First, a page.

Recently, Jenny Smith wrote about a “second marathon.” She was writing to pastors, but I believe this will speak to you, too:
Our bodies are still recovering from the first marathon.
Maybe the answer is to stop running the second race.
What if we looked at each other and gently nodded.
Slowed our forced jog.
And started walking.
What if we walked our second marathon?
Side by side. No racing. No competing with anything or anyone.
Resting when it’s time to rest.
Saying yes to a new idea when it glistens with possibility.
Saying no when something feels too heavy.
Asking new questions in places we assumed the old answer.
Giving others permission to rest because we choose rest.
Questioning the speed at which we live and move.
Loving our people with beautiful boundaries in place.
Taking a nap.
Going to therapy and spiritual direction because we’re humans too.
Breathing deeply of God’s grace and love and restoration.
Maybe this is how we disrupt the deeply engrained oppressive realities of our world. We choose to walk.
Days before shut down began in early 2020 none of us knew we’d quickly be shifting mission focus. Our new goal became staying alive and virus-free, and supporting frontline medical and essential workers. The global public health crisis also revealed social inequalities. Old wounds and new tensions and vulnerabilities exploded. A once-in-a-century outbreak of national political upheaval shocked and shook us. Economic, workplace, educational challenges, and family dynamics impacted us, too. And climate change. Let us not forget the Western wildfires and that horrible orange night-day. Yes, we’ve all been running a marathon for over a year.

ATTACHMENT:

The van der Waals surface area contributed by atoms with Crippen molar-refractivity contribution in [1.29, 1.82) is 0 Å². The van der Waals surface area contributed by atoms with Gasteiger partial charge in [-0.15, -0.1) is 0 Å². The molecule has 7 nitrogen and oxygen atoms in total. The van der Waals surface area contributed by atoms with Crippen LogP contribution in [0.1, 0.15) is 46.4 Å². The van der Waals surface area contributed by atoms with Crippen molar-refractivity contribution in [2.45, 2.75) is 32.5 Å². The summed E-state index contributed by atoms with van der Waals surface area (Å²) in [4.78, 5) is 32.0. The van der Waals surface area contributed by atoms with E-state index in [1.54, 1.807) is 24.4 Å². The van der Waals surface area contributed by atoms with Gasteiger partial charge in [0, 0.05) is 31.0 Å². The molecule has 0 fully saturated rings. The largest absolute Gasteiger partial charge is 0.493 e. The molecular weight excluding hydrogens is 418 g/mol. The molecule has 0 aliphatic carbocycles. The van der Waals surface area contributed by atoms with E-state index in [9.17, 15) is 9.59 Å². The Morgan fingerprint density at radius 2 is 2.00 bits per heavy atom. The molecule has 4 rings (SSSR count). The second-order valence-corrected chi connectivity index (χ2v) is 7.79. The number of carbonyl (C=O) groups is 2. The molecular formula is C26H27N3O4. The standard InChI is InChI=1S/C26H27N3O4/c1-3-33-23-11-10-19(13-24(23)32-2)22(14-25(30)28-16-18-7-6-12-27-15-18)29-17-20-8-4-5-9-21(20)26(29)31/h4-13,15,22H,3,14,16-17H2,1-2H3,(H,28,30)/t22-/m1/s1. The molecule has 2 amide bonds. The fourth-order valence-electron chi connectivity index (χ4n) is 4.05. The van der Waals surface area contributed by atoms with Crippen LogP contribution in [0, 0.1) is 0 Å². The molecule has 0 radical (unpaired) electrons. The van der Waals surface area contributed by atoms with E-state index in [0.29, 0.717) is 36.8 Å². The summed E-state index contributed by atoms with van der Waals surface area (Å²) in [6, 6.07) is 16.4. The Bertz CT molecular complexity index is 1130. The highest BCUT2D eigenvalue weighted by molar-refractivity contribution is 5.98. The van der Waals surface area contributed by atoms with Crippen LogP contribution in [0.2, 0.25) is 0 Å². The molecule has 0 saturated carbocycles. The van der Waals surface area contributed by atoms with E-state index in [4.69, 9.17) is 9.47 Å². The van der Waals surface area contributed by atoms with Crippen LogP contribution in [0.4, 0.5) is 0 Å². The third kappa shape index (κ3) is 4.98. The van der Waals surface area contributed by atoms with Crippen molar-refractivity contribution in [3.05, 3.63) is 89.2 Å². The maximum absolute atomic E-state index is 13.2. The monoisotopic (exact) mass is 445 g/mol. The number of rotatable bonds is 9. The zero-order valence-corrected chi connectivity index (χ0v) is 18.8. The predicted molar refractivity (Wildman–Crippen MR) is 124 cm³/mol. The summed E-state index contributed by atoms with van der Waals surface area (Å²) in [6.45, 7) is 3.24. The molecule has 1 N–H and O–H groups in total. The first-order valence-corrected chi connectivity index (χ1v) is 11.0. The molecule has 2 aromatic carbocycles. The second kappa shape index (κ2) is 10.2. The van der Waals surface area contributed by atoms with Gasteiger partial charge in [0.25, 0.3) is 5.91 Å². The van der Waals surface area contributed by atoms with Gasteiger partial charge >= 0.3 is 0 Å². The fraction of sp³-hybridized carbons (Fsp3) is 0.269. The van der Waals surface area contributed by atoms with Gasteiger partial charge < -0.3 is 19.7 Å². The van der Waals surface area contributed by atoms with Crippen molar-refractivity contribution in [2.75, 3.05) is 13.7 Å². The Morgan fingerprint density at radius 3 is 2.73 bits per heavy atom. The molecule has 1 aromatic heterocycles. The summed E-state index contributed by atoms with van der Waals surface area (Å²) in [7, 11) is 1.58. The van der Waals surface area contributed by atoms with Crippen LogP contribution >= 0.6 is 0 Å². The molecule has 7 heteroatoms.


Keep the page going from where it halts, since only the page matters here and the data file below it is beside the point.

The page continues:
Most of our Synod speakers have passionately spoken Gospel truth to power. They remind us of the Hebrew prophets, Jesus Christ, and the change-making saints of the Church. Many bold injunctions to keep on going, keep on pushing! But do we have to immediately begin another marathon? How do we go forward faithfully?
I am sensing something internally, it might be from God, it might not be. You judge. This is what I’m hearing:
“Dear Ones, please be careful. Remember Moses and the liberated Hebrews? Do you know why it took them 40-years to make a 5-day journey? It took that long because that’s how long it took for them to change. Be gentle with yourselves and each other.
Dear Ones, you are not alone. I am with you. The sacred way forward moves at the pace of relationship.* Tend us! Tend your relationship with me, each other, and your own precious souls. We’ll get there… together. Truly, I am with you.”
We are all listening for God’s Still Speaking voice as we advance into this newest era. It isn’t easy, is it? I believe God is offering us abundant guidance. The God I know, worship, and preach speaks with hope and care, inspiration and affirmation, wisdom and kindness, encouragement to stand up to systemic injustice as we hold ourselves, and others, personally accountable with grace and mercy.
(js) Jenny Smith, “The Second Marathon: A Thought For Pastors On Walking the New Normal” posted 7/2/2021. https://www.jennysmithwrites.com/post/the-second-marathon-a-word-for-pastors-on-walking-the-new-normal